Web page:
20th March 2013: Feminists - puritans, hypocrites or just plain stupid?
18th March 2013: How Nazi Germany paved the way for modern governance?
13th March 2013: Time we all grew up and lived in the real world ...
12th March 2013: Hindenburg crash mystery solved? - don't you believe it!
6th March 2013: Is this the real GOS?
5th March 2013: All that's wrong with taxes
25th February 2013: The self-seeking MP who is trying to bring Britain down ...
24th February 2013: Why can't newspapers just tell the truth?
22nd February 2013: Trial by jury - a radical proposal
13th February 2013: A little verse for two very old people ...
6th February 2013: It's not us after all, it's worms
6th February 2013: Now here's a powerful argument FOR gay marriage ...
4th February 2013: There's no such thing as equality because we're not all the same ...
28th January 2013: Global Warming isn't over - IT'S HIDING!
25th January 2013: Global Warmers: mad, bad and dangerous to know ...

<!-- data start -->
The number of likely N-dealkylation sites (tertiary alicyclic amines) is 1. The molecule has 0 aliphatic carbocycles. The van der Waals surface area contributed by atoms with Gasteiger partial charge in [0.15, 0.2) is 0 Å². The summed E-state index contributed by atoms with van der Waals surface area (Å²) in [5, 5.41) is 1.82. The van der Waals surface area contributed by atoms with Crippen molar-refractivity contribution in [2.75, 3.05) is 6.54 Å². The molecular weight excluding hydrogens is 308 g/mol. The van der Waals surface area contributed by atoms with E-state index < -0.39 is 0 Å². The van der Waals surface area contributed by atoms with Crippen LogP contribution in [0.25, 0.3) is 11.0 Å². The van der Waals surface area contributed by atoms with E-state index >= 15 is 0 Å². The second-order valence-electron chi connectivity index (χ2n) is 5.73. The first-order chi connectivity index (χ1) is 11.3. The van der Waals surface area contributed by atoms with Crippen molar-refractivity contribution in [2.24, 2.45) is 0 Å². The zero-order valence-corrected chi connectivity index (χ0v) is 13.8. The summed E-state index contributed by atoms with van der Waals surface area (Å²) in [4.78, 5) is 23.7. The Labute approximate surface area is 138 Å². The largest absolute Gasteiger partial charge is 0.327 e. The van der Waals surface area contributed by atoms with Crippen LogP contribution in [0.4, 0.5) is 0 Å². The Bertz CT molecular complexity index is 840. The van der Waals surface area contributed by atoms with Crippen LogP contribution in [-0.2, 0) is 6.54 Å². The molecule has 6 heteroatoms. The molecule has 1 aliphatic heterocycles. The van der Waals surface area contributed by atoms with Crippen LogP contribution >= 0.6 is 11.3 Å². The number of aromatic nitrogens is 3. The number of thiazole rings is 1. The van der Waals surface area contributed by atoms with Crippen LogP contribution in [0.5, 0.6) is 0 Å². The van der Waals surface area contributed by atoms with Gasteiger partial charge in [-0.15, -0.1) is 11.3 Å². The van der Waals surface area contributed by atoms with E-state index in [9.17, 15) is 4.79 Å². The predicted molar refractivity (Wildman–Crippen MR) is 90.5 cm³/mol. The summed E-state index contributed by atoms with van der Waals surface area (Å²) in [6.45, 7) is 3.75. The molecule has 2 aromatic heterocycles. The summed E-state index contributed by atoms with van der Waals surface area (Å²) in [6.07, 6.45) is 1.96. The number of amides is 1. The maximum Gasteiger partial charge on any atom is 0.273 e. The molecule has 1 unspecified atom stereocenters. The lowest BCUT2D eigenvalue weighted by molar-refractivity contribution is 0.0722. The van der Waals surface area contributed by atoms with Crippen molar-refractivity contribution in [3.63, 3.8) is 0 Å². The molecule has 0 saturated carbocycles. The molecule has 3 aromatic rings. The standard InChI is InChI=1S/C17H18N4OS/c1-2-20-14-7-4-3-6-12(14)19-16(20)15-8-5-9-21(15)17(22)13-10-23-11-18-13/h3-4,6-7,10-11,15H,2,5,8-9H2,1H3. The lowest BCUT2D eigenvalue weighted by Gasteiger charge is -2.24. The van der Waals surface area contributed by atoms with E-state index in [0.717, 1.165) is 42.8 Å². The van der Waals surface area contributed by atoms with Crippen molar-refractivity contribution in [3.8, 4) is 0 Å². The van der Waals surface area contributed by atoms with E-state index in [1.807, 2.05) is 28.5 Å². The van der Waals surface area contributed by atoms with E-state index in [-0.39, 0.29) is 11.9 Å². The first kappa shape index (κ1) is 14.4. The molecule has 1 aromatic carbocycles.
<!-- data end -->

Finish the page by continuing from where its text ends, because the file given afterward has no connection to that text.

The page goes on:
25th January 2013: Bullying ego-trippers, not animal lovers ...
19th January 2013: We STILL haven't got our heads straight about gays ...
16th January 2013: Bullying ego-trippers, not animal lovers ...
11th January 2013: What it's like being English ...
7th January 2013: Bleat, bleat, if it saves the life of just one child ...
7th January 2013: How best to put it? 'Up yours, Argentina'?
7th January 2013: Chucking even more of other people's money around ...
6th January 2013: Chucking other people's money around ...
30th December 2012: The BBC is just crap, basically ...
30th December 2012: We mourn the passing of a genuine Grumpy Old Sod ...
30th December 2012: How an official body sets out to ruin Christmas ...